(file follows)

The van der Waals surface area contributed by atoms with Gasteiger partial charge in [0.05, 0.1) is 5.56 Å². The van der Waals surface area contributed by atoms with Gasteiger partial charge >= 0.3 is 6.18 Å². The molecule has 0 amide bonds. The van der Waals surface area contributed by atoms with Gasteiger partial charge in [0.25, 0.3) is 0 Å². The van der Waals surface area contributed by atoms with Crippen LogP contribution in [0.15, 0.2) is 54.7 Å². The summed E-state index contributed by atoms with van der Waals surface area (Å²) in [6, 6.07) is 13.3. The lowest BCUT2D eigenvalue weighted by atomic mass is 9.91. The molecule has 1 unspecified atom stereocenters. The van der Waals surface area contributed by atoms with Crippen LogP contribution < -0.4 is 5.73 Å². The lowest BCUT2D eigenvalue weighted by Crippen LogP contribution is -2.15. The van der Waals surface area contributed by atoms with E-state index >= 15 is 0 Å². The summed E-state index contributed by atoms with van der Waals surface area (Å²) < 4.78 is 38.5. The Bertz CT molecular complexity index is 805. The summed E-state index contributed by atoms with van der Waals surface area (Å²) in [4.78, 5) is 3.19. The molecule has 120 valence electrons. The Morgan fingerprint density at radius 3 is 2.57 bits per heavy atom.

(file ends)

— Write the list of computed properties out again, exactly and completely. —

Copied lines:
The van der Waals surface area contributed by atoms with Gasteiger partial charge in [0.05, 0.1) is 5.56 Å². The van der Waals surface area contributed by atoms with Gasteiger partial charge >= 0.3 is 6.18 Å². The molecule has 0 amide bonds. The van der Waals surface area contributed by atoms with Gasteiger partial charge in [0.25, 0.3) is 0 Å². The van der Waals surface area contributed by atoms with Crippen LogP contribution in [0.15, 0.2) is 54.7 Å². The summed E-state index contributed by atoms with van der Waals surface area (Å²) in [6, 6.07) is 13.3. The lowest BCUT2D eigenvalue weighted by atomic mass is 9.91. The molecule has 1 unspecified atom stereocenters. The van der Waals surface area contributed by atoms with Crippen LogP contribution < -0.4 is 5.73 Å². The lowest BCUT2D eigenvalue weighted by Crippen LogP contribution is -2.15. The van der Waals surface area contributed by atoms with E-state index >= 15 is 0 Å². The summed E-state index contributed by atoms with van der Waals surface area (Å²) < 4.78 is 38.5. The Bertz CT molecular complexity index is 805. The summed E-state index contributed by atoms with van der Waals surface area (Å²) in [4.78, 5) is 3.19. The molecule has 120 valence electrons. The Morgan fingerprint density at radius 3 is 2.57 bits per heavy atom.